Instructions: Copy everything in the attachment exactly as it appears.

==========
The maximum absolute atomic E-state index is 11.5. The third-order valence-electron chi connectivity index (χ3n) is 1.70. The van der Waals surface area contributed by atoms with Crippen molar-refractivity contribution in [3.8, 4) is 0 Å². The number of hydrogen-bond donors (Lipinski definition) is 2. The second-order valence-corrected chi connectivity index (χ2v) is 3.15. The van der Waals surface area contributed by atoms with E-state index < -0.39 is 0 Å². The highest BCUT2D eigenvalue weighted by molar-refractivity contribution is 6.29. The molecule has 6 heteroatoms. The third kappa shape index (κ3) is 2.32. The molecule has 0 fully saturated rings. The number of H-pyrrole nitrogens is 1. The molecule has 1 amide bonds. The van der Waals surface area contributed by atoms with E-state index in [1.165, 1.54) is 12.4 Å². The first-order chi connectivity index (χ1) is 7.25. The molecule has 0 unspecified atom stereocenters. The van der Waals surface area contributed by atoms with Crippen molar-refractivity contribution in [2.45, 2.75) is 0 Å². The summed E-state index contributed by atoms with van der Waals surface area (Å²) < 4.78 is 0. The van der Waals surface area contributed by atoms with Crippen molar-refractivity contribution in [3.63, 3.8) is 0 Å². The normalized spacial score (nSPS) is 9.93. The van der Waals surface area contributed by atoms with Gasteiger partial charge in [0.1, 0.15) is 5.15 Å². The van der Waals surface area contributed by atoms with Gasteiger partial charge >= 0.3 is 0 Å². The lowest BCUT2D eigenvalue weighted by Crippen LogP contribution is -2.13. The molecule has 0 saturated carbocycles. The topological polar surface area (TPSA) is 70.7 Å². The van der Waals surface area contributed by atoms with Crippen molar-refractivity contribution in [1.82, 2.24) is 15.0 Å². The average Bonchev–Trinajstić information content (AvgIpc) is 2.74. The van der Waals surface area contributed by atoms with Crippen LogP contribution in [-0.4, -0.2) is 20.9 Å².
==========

The maximum absolute atomic E-state index is 11.5. The third-order valence-electron chi connectivity index (χ3n) is 1.70. The van der Waals surface area contributed by atoms with Crippen molar-refractivity contribution in [3.8, 4) is 0 Å². The number of hydrogen-bond donors (Lipinski definition) is 2. The second-order valence-corrected chi connectivity index (χ2v) is 3.15. The van der Waals surface area contributed by atoms with E-state index < -0.39 is 0 Å². The highest BCUT2D eigenvalue weighted by molar-refractivity contribution is 6.29. The molecule has 6 heteroatoms. The third kappa shape index (κ3) is 2.32. The molecule has 0 fully saturated rings. The number of H-pyrrole nitrogens is 1. The molecule has 1 amide bonds. The van der Waals surface area contributed by atoms with E-state index in [1.165, 1.54) is 12.4 Å². The first-order chi connectivity index (χ1) is 7.25. The molecule has 0 unspecified atom stereocenters. The van der Waals surface area contributed by atoms with Crippen molar-refractivity contribution in [2.45, 2.75) is 0 Å². The summed E-state index contributed by atoms with van der Waals surface area (Å²) < 4.78 is 0. The van der Waals surface area contributed by atoms with Crippen molar-refractivity contribution in [3.63, 3.8) is 0 Å². The normalized spacial score (nSPS) is 9.93. The van der Waals surface area contributed by atoms with Gasteiger partial charge in [0.1, 0.15) is 5.15 Å². The van der Waals surface area contributed by atoms with Gasteiger partial charge >= 0.3 is 0 Å². The lowest BCUT2D eigenvalue weighted by Crippen LogP contribution is -2.13. The molecule has 0 saturated carbocycles. The topological polar surface area (TPSA) is 70.7 Å². The van der Waals surface area contributed by atoms with Crippen molar-refractivity contribution in [1.82, 2.24) is 15.0 Å². The average Bonchev–Trinajstić information content (AvgIpc) is 2.74. The van der Waals surface area contributed by atoms with Crippen LogP contribution in [-0.4, -0.2) is 20.9 Å².